# Beacon Vector Routing: Scalable Point-to

```Presented by Jing Sun
Computer Science and Engineering Department
University of Conneticut
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 +Highly scalable
 O(1) route discovery
 O(1) routing table
 Path lengths are close to the shortest path
 -Each node should node its geographic coordinates
 -Greedy forwarding can be suboptimal because it does
not use real connectivity info.
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◦ Simple – minimal complexity, with
presence of GPS, …
◦ Scalable – low control overhead, small
routing tables
◦ Robust – node failure, wireless vagaries
◦ Efficient – low routing stretch
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4 pieces
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Deriving positions
Forwarding rules
Beacon Maintenance
Lookup: mapping node IDs  positions
Used from other work:
◦ Reverse path trees construction (Directed Diffusion)
◦ Consistent hashing to map node identities to its
current coordinates
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Randomly select nodes as beacons. The beacon
vectors serve as coordinates
r beacon nodes (B0,B1,…,Br) flood the network;
P(q), a node q’s position, is its distance in hops to
each beacon
P(q) =  B1(q), B2(q),…,Br(q) 

k, p, C(k,p), Node p advertises its coordinates using
the k closest beacons
(we call this set of beacons
C(k,p))

Nodes know their own and neighbors’ positions

Nodes also know how to get to each beacon
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1.
Define the distance between two nodes P and Q as
dist k ( p, q) 

iC ( k , q )
i
Bi ( p)  Bi (q)
2.
To reach destination Q, choose neighbor to reduce distk(*,Q)
3.
If no neighbor improves, enter Fallback mode: route towards
the beacon which is closer to the destination
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If Fallback fails, and you reach the beacon, do a scoped flood
The sum of the differences for the beacons that are closer to the
destination d than to the current routing node p
The sum of the distances to the farther beacons
We want to minimize:
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B1
B2
0,3,3
3,0,3
1,2,3
2,1,2
1,3,2
2,2,2
Fallback towards B1
2,3,1
3,2,1
3,3,0
B3
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
Route based on the beacons the source and
destination have in common
◦ Does not require perfect beacon info.

Each entry in the beacon vector has a
sequence number
◦ Periodically updated by the corresponding beacon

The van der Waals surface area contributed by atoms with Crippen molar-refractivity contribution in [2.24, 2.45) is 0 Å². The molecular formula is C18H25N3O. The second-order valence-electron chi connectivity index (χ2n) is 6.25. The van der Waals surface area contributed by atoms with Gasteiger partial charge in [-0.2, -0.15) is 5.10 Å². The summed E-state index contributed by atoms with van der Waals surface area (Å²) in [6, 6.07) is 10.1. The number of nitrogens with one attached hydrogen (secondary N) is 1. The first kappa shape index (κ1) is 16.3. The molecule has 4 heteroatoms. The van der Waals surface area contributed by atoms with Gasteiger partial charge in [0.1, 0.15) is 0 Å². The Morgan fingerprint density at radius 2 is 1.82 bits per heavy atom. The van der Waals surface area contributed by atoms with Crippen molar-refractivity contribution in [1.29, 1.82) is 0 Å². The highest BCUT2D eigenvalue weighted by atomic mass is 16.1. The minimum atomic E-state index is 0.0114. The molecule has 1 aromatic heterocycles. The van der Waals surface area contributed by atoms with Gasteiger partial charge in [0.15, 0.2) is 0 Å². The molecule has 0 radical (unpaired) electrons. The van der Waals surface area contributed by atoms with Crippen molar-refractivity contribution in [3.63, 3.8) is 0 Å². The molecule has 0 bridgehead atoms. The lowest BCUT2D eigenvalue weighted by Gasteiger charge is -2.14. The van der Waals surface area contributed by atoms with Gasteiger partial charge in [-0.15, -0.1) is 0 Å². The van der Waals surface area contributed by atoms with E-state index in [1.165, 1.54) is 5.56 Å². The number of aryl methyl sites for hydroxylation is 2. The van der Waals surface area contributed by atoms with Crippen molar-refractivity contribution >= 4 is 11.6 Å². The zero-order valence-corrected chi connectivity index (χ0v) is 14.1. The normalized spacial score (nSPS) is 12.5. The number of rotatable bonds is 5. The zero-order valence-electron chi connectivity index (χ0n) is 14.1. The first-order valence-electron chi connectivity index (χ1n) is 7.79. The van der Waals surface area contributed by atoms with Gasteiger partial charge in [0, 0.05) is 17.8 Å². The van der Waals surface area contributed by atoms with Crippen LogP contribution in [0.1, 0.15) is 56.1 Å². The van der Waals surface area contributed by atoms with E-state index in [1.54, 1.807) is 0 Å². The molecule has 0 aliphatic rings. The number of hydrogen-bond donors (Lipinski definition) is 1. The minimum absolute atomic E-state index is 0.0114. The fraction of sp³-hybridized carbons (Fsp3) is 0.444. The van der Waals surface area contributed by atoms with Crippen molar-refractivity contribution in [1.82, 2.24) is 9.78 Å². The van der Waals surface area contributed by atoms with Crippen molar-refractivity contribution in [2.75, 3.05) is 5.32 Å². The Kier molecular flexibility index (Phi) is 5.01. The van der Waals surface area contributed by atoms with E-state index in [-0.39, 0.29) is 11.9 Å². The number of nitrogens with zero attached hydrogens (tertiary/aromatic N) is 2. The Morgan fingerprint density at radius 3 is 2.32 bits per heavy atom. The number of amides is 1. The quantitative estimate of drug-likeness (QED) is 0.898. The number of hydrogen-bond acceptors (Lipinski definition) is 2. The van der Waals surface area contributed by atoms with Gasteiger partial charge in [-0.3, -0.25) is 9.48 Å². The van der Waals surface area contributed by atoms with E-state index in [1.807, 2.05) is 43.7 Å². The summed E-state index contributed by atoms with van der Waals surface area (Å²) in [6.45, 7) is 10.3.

◦ Timeout
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If the #beacons &lt; r, non-beacon nodes
nominate themselves as beacons
◦ Set a timer that is a function of its unique ID
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If there’re more than r beacons
◦ A beacon stop being a beacon if there’re more than
r beacons with smaller IDs
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
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First look up the destination coordinates by
name
Hashing H: nodeid → beaconid [14]
◦ Use beacons as storage
Each node k that wants to be a destination
periodically publishes its coordinates to its
corresponding beacon bk = H(k)
When a node wants to route to node k, it
sends a lookup request to bk
Cache the coordinates
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
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Assumptions for high level simulation
◦ Ignore the network capacity and congestion
◦ Ignore packet losses
Place nodes uniformly at random in a
square planner region
◦ 3200 nodes uniformly distributed in a 200 * 200
unit area
◦ Radio range is 8 units

Vary #total beacons and #routing beacons
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At lower densities, each node has fewer immediate
neighbors
◦ The performance of greedy routing drops
◦ Add a neighbor’s neighbors to the routing table,
if greedy forwarding is impossible
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Place horizontal &amp; vertical walls with lengths
of 10 or 20 units when the radio range is 8
units. BVR (True Positions)
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Office-Net: 42 mica2dot motes in a 20m *
50m office
Univ-Net: 74 mica2dot motes deployed
across multiple student offices on a single
floor in a UC Berkeley building
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Thank you!
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Route from 3,2,1 to 1,2,3
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Shortest Path
◦ Scalability O(n2) message and O(n) routing state
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Hierachical
◦ Less message. O(nlogn) message and O(logn) message.
◦ Maintainence issue.
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Geographic Routing
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O(1) and O(1)